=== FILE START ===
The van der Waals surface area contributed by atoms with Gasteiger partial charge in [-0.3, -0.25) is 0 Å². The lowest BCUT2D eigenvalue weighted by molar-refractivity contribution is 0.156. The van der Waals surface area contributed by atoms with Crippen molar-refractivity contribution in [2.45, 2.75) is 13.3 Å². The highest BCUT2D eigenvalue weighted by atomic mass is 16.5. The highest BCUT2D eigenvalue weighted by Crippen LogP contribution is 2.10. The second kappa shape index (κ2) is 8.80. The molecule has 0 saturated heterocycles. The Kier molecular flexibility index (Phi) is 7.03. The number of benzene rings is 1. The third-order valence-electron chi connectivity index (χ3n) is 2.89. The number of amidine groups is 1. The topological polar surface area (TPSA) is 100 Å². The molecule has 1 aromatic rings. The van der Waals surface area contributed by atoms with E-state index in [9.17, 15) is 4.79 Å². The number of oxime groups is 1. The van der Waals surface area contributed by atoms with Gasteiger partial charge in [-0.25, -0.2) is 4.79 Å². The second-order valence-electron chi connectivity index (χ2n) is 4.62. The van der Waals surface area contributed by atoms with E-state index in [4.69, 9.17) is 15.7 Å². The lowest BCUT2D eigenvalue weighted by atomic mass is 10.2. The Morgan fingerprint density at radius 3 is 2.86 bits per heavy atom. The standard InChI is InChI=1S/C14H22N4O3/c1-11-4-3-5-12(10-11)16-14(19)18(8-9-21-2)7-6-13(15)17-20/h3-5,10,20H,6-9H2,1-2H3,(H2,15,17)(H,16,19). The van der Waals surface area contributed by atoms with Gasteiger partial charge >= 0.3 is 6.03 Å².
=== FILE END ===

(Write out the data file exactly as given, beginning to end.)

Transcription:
The van der Waals surface area contributed by atoms with Gasteiger partial charge in [-0.3, -0.25) is 0 Å². The lowest BCUT2D eigenvalue weighted by molar-refractivity contribution is 0.156. The van der Waals surface area contributed by atoms with Crippen molar-refractivity contribution in [2.45, 2.75) is 13.3 Å². The highest BCUT2D eigenvalue weighted by atomic mass is 16.5. The highest BCUT2D eigenvalue weighted by Crippen LogP contribution is 2.10. The second kappa shape index (κ2) is 8.80. The molecule has 0 saturated heterocycles. The Kier molecular flexibility index (Phi) is 7.03. The number of benzene rings is 1. The third-order valence-electron chi connectivity index (χ3n) is 2.89. The number of amidine groups is 1. The topological polar surface area (TPSA) is 100 Å². The molecule has 1 aromatic rings. The van der Waals surface area contributed by atoms with E-state index in [9.17, 15) is 4.79 Å². The number of oxime groups is 1. The van der Waals surface area contributed by atoms with Gasteiger partial charge in [-0.25, -0.2) is 4.79 Å². The second-order valence-electron chi connectivity index (χ2n) is 4.62. The van der Waals surface area contributed by atoms with E-state index in [4.69, 9.17) is 15.7 Å². The lowest BCUT2D eigenvalue weighted by atomic mass is 10.2. The Morgan fingerprint density at radius 3 is 2.86 bits per heavy atom. The standard InChI is InChI=1S/C14H22N4O3/c1-11-4-3-5-12(10-11)16-14(19)18(8-9-21-2)7-6-13(15)17-20/h3-5,10,20H,6-9H2,1-2H3,(H2,15,17)(H,16,19). The van der Waals surface area contributed by atoms with Gasteiger partial charge >= 0.3 is 6.03 Å².